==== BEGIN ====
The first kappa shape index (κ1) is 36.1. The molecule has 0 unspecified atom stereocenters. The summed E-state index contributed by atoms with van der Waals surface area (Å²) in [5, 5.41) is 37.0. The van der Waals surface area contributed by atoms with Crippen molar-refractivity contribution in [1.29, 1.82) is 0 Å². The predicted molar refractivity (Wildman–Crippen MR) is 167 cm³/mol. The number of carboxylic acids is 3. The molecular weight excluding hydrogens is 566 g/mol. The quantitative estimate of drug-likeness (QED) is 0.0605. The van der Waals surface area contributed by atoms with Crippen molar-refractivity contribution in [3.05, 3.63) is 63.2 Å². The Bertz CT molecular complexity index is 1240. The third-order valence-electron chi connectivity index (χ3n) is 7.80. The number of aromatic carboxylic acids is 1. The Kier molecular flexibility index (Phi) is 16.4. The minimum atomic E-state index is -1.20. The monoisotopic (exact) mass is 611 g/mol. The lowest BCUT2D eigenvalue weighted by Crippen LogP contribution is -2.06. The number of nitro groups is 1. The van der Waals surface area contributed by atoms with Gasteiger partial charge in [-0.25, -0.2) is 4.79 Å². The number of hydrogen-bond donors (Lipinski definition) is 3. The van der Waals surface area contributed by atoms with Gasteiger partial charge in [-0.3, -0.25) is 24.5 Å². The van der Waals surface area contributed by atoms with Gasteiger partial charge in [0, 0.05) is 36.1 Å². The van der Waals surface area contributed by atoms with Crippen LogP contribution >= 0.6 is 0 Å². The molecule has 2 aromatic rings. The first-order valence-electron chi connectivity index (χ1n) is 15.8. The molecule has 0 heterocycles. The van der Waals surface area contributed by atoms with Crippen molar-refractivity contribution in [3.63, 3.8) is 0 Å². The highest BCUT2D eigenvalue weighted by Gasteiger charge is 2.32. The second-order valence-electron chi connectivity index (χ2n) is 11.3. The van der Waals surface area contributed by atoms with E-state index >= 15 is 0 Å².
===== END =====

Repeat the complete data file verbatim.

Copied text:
The first kappa shape index (κ1) is 36.1. The molecule has 0 unspecified atom stereocenters. The summed E-state index contributed by atoms with van der Waals surface area (Å²) in [5, 5.41) is 37.0. The van der Waals surface area contributed by atoms with Crippen molar-refractivity contribution in [1.29, 1.82) is 0 Å². The predicted molar refractivity (Wildman–Crippen MR) is 167 cm³/mol. The number of carboxylic acids is 3. The molecular weight excluding hydrogens is 566 g/mol. The quantitative estimate of drug-likeness (QED) is 0.0605. The van der Waals surface area contributed by atoms with Crippen molar-refractivity contribution in [3.05, 3.63) is 63.2 Å². The Bertz CT molecular complexity index is 1240. The third-order valence-electron chi connectivity index (χ3n) is 7.80. The number of aromatic carboxylic acids is 1. The Kier molecular flexibility index (Phi) is 16.4. The minimum atomic E-state index is -1.20. The monoisotopic (exact) mass is 611 g/mol. The lowest BCUT2D eigenvalue weighted by Crippen LogP contribution is -2.06. The number of nitro groups is 1. The van der Waals surface area contributed by atoms with Gasteiger partial charge in [-0.25, -0.2) is 4.79 Å². The number of hydrogen-bond donors (Lipinski definition) is 3. The van der Waals surface area contributed by atoms with Gasteiger partial charge in [-0.3, -0.25) is 24.5 Å². The van der Waals surface area contributed by atoms with Gasteiger partial charge in [0, 0.05) is 36.1 Å². The van der Waals surface area contributed by atoms with Crippen LogP contribution >= 0.6 is 0 Å². The molecule has 2 aromatic rings. The first-order valence-electron chi connectivity index (χ1n) is 15.8. The molecule has 0 heterocycles. The van der Waals surface area contributed by atoms with Crippen molar-refractivity contribution in [3.63, 3.8) is 0 Å². The highest BCUT2D eigenvalue weighted by Gasteiger charge is 2.32. The second-order valence-electron chi connectivity index (χ2n) is 11.3. The van der Waals surface area contributed by atoms with E-state index >= 15 is 0 Å².